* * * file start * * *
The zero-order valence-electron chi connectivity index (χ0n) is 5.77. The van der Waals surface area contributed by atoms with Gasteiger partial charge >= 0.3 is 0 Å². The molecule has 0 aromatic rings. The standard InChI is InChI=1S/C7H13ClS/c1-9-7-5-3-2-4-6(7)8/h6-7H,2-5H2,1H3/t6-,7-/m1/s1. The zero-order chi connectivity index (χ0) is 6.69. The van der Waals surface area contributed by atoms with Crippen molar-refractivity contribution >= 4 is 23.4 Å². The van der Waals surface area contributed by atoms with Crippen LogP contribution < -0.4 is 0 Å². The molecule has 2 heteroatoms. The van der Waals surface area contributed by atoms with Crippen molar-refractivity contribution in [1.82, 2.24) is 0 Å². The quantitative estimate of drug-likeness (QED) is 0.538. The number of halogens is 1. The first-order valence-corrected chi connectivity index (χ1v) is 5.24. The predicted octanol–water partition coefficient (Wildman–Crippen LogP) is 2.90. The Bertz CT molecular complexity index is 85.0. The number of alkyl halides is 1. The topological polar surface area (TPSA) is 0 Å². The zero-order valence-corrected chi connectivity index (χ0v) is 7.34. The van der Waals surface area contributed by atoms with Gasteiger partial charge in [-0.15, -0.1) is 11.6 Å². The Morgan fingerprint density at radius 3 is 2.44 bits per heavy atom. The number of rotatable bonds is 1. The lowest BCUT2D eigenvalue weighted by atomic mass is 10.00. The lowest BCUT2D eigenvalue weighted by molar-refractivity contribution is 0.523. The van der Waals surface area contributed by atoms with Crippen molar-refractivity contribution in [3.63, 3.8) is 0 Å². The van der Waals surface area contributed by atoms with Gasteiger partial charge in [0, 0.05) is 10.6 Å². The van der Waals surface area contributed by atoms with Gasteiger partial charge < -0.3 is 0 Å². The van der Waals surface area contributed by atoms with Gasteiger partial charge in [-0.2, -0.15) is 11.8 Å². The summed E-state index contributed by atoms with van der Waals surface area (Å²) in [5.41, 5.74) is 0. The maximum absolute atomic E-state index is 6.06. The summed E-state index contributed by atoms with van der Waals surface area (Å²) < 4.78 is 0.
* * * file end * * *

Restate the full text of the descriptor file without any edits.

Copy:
The zero-order valence-electron chi connectivity index (χ0n) is 5.77. The van der Waals surface area contributed by atoms with Gasteiger partial charge >= 0.3 is 0 Å². The molecule has 0 aromatic rings. The standard InChI is InChI=1S/C7H13ClS/c1-9-7-5-3-2-4-6(7)8/h6-7H,2-5H2,1H3/t6-,7-/m1/s1. The zero-order chi connectivity index (χ0) is 6.69. The van der Waals surface area contributed by atoms with Crippen molar-refractivity contribution >= 4 is 23.4 Å². The van der Waals surface area contributed by atoms with Crippen LogP contribution < -0.4 is 0 Å². The molecule has 2 heteroatoms. The van der Waals surface area contributed by atoms with Crippen molar-refractivity contribution in [1.82, 2.24) is 0 Å². The quantitative estimate of drug-likeness (QED) is 0.538. The number of halogens is 1. The first-order valence-corrected chi connectivity index (χ1v) is 5.24. The predicted octanol–water partition coefficient (Wildman–Crippen LogP) is 2.90. The Bertz CT molecular complexity index is 85.0. The number of alkyl halides is 1. The topological polar surface area (TPSA) is 0 Å². The zero-order valence-corrected chi connectivity index (χ0v) is 7.34. The van der Waals surface area contributed by atoms with Gasteiger partial charge in [-0.15, -0.1) is 11.6 Å². The Morgan fingerprint density at radius 3 is 2.44 bits per heavy atom. The number of rotatable bonds is 1. The lowest BCUT2D eigenvalue weighted by atomic mass is 10.00. The lowest BCUT2D eigenvalue weighted by molar-refractivity contribution is 0.523. The van der Waals surface area contributed by atoms with Crippen molar-refractivity contribution in [3.63, 3.8) is 0 Å². The van der Waals surface area contributed by atoms with Gasteiger partial charge in [0, 0.05) is 10.6 Å². The van der Waals surface area contributed by atoms with Gasteiger partial charge < -0.3 is 0 Å². The van der Waals surface area contributed by atoms with Gasteiger partial charge in [-0.2, -0.15) is 11.8 Å². The summed E-state index contributed by atoms with van der Waals surface area (Å²) in [5.41, 5.74) is 0. The maximum absolute atomic E-state index is 6.06. The summed E-state index contributed by atoms with van der Waals surface area (Å²) < 4.78 is 0.